Brazil Shuts Down WhatsApp For 72 Hours, For The Second Time In Less Than Six Months

Brazilian WhatsApp users will not be able to use the app after a judge declared that wireless phone carriers were to block access. This, according to Newsweek, is going to affect over 100 million people in Brazil who use WhatsApp, preventing them from using the instant-messaging app for 72 hours. This is apparently the second time this has happened in less than six months.

This temporary WhatsApp ban, according to a statement released by the company, “punishes more than 100 million users who depend upon us to communicate themselves, run their business and more, just to force us hand over information that we don’t have.” WhatsApp received a court order, in which they were asked to hand over valuable data that was tied to a criminal investigation. The company refused to do so, resulting in Judge Marcel Montalvo to order that the WhatsApp service be blocked, starting Monday afternoon, for 72 hours.

“Our legal and safety teams work hard to respond to legitimate law enforcement requests while fulfilling our responsibility to protect people’s privacy and security,” says WhatsApp, who have said more than once that the information they have been asked to hand over is information they do not have. This isn’t the first time WhatsApp and Brazil have clashed over a criminal investigation.

In December 2015, Brazil and WhatsApp found themselves in a very similar situation, where the company was not complying with a criminal investigation, leading to the temporary shutdown of the Facebook-owned app. Facebook vice president Diego Dzodan was arrested in March, after he failed to turnover information from a WhatsApp messaging account. A judge had made a request for information that was tied to a drug trafficking investigation.

“We are disappointed that law enforcement took this extreme step,” a WhatsApp spokesperson said at the time. “WhatsApp cannot provide information we do not have.”

Facebook CEO Mark Zuckerberg even made a statement stating how shocked he was that their efforts to protect people’s private information would result in so many Brazilians being denied access to WhatsApp, even if only temporarily.

This all seems to be part of a much larger issue, one that questions whether or not law enforcement officials should be able to gain access to confidential data from tech companies. Apple received a court order to help the FBI in their investigation to unlock an iPhone used by one of the alleged San Bernardino terrorists. Apple was concerned about what precedent would be set if they were to comply with such a demand.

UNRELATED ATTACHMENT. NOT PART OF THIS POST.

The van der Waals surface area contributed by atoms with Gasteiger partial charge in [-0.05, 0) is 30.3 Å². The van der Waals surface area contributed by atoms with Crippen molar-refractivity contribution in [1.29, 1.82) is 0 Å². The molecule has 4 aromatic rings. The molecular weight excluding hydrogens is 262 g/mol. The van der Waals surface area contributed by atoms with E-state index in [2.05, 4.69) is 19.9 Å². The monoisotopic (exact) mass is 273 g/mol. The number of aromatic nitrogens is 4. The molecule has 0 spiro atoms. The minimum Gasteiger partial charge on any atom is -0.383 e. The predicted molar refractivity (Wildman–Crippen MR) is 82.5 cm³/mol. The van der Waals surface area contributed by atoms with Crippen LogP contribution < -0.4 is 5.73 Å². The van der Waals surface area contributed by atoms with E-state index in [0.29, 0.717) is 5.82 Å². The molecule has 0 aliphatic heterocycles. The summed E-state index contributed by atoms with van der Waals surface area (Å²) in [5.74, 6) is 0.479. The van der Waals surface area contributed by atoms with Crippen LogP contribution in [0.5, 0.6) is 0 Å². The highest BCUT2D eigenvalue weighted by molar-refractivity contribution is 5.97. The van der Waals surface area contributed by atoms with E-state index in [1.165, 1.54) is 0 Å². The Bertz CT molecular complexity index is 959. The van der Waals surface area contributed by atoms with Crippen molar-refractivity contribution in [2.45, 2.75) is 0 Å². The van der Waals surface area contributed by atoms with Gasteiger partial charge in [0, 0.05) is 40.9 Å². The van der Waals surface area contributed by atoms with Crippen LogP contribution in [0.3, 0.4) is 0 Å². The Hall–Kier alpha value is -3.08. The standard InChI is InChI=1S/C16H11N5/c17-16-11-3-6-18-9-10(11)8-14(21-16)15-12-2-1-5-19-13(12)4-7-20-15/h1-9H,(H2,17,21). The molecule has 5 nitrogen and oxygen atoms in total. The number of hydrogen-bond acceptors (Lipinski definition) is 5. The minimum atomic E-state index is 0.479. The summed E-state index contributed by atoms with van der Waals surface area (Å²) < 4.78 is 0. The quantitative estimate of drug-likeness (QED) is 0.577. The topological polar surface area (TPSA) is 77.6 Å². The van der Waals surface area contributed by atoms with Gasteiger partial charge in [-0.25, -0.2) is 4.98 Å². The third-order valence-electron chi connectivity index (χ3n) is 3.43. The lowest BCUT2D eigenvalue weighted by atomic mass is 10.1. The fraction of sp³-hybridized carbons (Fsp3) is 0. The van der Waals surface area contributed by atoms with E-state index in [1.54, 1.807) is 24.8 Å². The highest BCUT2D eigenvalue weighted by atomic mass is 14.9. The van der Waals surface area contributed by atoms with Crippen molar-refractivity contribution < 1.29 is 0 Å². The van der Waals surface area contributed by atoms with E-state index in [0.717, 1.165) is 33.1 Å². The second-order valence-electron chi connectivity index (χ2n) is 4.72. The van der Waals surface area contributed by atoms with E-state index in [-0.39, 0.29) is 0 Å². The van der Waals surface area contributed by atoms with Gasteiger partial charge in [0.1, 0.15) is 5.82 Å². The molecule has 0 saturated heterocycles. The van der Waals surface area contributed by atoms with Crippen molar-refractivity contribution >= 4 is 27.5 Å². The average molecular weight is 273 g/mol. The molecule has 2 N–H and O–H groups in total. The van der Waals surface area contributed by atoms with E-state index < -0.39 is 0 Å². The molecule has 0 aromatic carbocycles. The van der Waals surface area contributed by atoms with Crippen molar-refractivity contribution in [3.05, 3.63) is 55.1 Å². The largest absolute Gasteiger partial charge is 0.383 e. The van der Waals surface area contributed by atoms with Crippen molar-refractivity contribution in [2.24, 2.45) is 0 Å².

“The same engineers who built strong encryption into the iPhone to protect our users would, ironically, be ordered to weaken those protections and make our users less safe,” Apple’s chief executive Timothy Cook wrote in a letter.

WhatsApp has a user base of one billion all over the world and it is currently the most popular messaging app globally. In 2011, WhatsApp user accounts were suddenly vulnerable to session hijacking and packet analysis, after a security hole was discovered. At the time, their communications were not encrypted, which did mean that they were more vulnerable to hackers intercepting the messages and reading them.

On January 6, 2012, WhatsApp was again the victim of cyber hacking, when a website was created that would allow anyone to change the status of a WhatsApp user, provided that they had the phone number. Three days later, WhatsApp announced that they dealt with the problem and resolved the issue, when they blocked the website’s IP address.

Many Brazilians will have their means of communication cut off this week, for at least three days. If SindiTelebrasil, Brazil’s phone-company association, had refused to cut off service, they would have received a fine of 500,000 reais ($143,000) a day.

[Photo by Mario Tama/Getty Images]